Nonbank lender Oportun is making its fifth trip to the securitization market with a $124.8 million offering that is backed by fewer loans, but higher balances, than previous deals.
Oportun Funding II LLC Series 2016-A is issuing two tranches of notes that have been granted provisional ratings in a pre-sale report issued Wednesday by Kroll Bond Rating Agency: An ‘A’-rated, $102.8 million Class A structure due 2021 that carries a 31% credit enhancement, and a $22 million Class B tranche due 2021 that has a CE of 15% and a ‘BBB’ rating.
The notes are backed by a $146.9 million pool of personal consumer loans issued by the Redwood City, Calif., finance company to a primarily low-income, Hispanic immigrant customer base that has little or no credit-file history. The loans are originated in retail locations in five states – with more than 75% issued in California – for customers that average 669 on the subprime-oriented VantageScore credit scoring system.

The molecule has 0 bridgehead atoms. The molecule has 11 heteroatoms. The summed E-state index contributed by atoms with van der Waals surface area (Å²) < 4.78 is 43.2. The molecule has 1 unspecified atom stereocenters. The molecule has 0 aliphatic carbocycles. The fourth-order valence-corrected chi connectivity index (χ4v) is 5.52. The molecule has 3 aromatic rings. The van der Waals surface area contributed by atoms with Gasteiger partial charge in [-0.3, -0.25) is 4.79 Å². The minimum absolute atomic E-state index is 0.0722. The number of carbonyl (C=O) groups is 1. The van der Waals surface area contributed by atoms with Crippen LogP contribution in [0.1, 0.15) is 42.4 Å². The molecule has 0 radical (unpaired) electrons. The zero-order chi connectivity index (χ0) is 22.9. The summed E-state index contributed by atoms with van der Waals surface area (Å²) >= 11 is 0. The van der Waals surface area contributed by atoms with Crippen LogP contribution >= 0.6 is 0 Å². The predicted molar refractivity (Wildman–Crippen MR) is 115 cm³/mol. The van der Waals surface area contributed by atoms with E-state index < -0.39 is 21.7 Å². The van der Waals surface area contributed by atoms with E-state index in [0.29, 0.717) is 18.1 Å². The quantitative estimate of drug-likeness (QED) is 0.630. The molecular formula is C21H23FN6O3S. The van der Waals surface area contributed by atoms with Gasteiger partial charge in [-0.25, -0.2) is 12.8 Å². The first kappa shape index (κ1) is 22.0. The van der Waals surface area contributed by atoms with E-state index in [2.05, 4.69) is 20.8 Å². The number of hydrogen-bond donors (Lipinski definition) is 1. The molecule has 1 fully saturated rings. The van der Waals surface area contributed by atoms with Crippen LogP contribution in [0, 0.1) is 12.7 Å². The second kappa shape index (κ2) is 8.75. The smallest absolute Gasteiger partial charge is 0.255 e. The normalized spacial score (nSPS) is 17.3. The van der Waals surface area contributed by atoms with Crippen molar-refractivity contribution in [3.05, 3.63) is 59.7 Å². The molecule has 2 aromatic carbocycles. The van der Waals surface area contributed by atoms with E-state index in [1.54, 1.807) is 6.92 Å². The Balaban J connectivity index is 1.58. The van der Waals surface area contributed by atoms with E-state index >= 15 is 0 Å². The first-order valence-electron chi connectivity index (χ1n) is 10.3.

The pool comprises 68,252 loans, far fewer than the 96,762 marketed last July in Oportun’s 2015-B securitization. However, Oportun (formerly Progreso Financiero Holdings Inc.) is marketing larger-size loans than last year’s ABS, with an average balance of $2,152 compared to $1,520 last July. Oportun offers loans of six to 35 months with a borrowing range between $300 and $6,200 at its 179 in-store and standalone locations.
The interest rates on the loans are high, at an average of 32.6%, but Kroll points out that this is far less than rates offered by alternative finance companies. Oportun is recognized by the U.S. Treasury as a Community Development Financial Institution, a designation showing that Oportun has a primary mission to serve predominantly low-income or underserved populations.
Oportun’s last four securitizations total over $477 million.
The credit enhancement on the two new notes issues is comprised of overcollateralization, subordination of junior note classes and excess spread. While the transaction does not include a reserve account, Kroll stated that the CE is sufficient to cover stressed cash flow assumptions.
Deutsche Bank is the trustee.